Planning to hide brightly colored hard-boiled eggs around the house for Easter Sunday? Make sure to remember where you hid them. Otherwise, come June they’ll emit not-so-gentle reminders.
The practice of decorating eggs predates the Christian holiday of Easter. Engraved ostrich eggs estimated to be 60,000 years old have been discovered in Africa, and it was common practice to include decorated ostrich eggs in the graves of wealthy Egyptians and Sumerians some 5,000 year ago.
Easter eggs, also known as Paschal eggs, date back to Christianity’s earliest years. In the beginning, they were stained red to reflect the crucifixion. For many Christians, the potential of eggs to produce life symbolizes Christ rising from the dead.
Although the annual egg-dying ritual is a messy process, the nutritional value of hard-boiled eggs far outweighs those of the jelly beans, chocolate bunnies and marshmallow chicks found in Easter baskets.
The carbohydrate-free egg is an excellent source of protein and calcium, as well as vitamins A, B-12 and D. The yolks may be a little long on cholesterol and the primary source of the 78 calories found in each large chicken egg, but the benefits outweigh the liabilities when eggs are consumed in moderation.
But following the traditional Sunday morning egg hunt, when two or three dozen colorful ovoids are stacked in cheap wicker baskets on your kitchen counter, moderate consumption does not come to mind. The fun is over. Now what to do with all those Easter eggs?
Here are some recipes that will help you deplete the supply.
Credit Thomas Keller, owner and chef extraordinaire of Napa Valley’s The French Laundry, for creating the dish on which this recipe is based. Few chefs can make a dish so elegant out of ingredients so ordinary.
¼ cup Dijon mustard
½ cup red wine vinegar
1½ cups canola oil
Combine mustard and vinegar in a blender and bend for about 15 seconds. Slowly drizzle 1/2 cup of the oil into the blender while it is still running. (You’re looking for a creamy texture.) Transfer the mixture to a small bowl and whisk in the remaining oil.
2 lbs. of fresh asparagus
1 tbsp. and 2 tsps. extra-virgin olive oil, plus a little more for drizzling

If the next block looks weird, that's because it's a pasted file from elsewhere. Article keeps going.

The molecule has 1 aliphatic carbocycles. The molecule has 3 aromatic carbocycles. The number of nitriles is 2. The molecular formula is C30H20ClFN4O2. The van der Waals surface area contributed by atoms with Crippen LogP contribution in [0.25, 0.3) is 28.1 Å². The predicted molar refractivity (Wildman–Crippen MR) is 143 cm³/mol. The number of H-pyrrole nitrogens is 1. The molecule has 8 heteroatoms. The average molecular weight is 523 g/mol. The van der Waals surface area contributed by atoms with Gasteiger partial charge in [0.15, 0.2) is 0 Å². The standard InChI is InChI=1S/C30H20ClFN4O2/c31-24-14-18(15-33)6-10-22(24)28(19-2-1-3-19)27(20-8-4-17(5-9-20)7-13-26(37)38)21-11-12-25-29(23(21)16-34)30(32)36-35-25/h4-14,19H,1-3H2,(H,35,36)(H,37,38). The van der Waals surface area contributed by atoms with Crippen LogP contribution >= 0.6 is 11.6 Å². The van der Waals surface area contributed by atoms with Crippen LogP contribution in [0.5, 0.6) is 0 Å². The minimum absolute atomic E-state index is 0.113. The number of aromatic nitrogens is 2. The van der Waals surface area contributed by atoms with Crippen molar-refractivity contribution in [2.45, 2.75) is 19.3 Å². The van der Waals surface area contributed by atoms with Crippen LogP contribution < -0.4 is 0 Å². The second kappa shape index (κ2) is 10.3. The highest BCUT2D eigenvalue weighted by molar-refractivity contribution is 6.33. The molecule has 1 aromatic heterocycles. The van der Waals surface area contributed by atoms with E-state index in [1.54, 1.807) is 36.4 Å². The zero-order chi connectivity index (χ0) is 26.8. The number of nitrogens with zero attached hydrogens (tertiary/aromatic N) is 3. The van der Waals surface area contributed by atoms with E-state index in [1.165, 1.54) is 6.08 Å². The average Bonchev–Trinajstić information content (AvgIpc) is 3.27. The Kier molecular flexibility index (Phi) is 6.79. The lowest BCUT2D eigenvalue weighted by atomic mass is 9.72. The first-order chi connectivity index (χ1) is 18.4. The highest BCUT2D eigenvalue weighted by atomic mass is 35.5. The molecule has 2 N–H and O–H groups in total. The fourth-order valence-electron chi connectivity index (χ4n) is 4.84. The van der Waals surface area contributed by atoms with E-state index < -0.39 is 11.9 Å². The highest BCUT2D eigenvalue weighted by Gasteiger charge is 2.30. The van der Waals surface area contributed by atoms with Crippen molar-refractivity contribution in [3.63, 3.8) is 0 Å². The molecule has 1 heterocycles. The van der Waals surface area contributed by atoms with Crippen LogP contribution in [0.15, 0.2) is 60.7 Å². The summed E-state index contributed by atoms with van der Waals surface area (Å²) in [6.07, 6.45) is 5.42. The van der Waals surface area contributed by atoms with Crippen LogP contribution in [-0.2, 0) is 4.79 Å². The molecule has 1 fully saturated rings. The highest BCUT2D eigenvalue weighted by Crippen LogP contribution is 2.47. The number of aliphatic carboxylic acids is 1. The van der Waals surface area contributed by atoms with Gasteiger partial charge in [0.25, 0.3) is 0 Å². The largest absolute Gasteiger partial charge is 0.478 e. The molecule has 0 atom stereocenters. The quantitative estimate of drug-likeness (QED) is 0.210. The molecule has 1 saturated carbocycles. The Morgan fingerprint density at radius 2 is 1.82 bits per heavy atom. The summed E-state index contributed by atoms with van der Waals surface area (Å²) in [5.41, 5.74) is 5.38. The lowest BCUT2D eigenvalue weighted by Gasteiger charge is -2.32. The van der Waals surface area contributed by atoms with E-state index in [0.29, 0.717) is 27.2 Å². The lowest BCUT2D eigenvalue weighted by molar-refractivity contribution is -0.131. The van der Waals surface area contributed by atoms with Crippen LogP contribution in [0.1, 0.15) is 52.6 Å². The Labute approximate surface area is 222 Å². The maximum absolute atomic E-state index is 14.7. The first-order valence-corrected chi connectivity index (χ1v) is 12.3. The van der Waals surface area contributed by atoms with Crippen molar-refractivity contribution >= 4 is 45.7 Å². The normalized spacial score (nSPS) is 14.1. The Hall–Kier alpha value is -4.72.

4 hard-boiled eggs
2 large radishes
3 tbsp. of the vinaigrette you just made
1 tbsp. plus 1 tsp. minced chives
Freshly ground black pepper
Remove the tough ends of the asparagus spears and discard. Further trim the ends until the spears are of equal lengths and this time save the trimmings. Bring a large pot of salt water to a boil and prepare an ice bath. Divide spears into four piles and, with tips facing the same direction, use kitchen twine to tie the piles into bundles.
Blanch the bundles in the boiling water for 4 to 6 minutes, then drop into the ice water bath. Take the tender, trimmed asparagus ends and drop them into the boiling water and blanch 4 to 7 minutes, or until tender enough to purée.
Once the asparagus bundles are cold, transfer them to a paper towel and remove the twine. Cover asparagus and refrigerate for at least 15 minutes — but you can finish this part of the recipe up to a day before serving.
Once the asparagus trimmings are tender, put them in a strainer and plunge them into the ice bath, careful to preserve 1/2 cup of the boiling liquid. Once cool, add the trimmings to a blender with enough of the boiling liquid to cover the blades. Pulse to break up the asparagus fibers, then blend into a puree. Once the mixture is smooth, blend in 1 tbsp. of the olive oil and season with salt to taste. (You can add more cooking liquid if necessary.) Cover and refrigerate for up to a day before serving.
To prepare the dish, remove the yolks from the hard-boiled eggs, push through the large holes in a grater, then finely chop into egg-yolk confetti. Clean radishes and discard tops. Finely slice the radishes, then slice the slices into fine sticks.
Arrange asparagus into 4 stacks on a cutting board or work surface, then season with a pinch of salt. Spoon 2 tbsps. of the asparagus puree each into the center of four serving plates, then top with the spears. Spoon 2 tsps. of the vinaigrette over each mound of spears, then sprinkle about 2 tsps. of the egg yolks over each serving. Season with a pinch of salt and a few grinds of black pepper.
Toss the radish sticks with the chives, 2 tsps. of olive oil and salt and pepper to taste. Divide the radish mixture among the servings on top of the egg yolk mixture and drizzle lightly with additional oil. Serve chilled.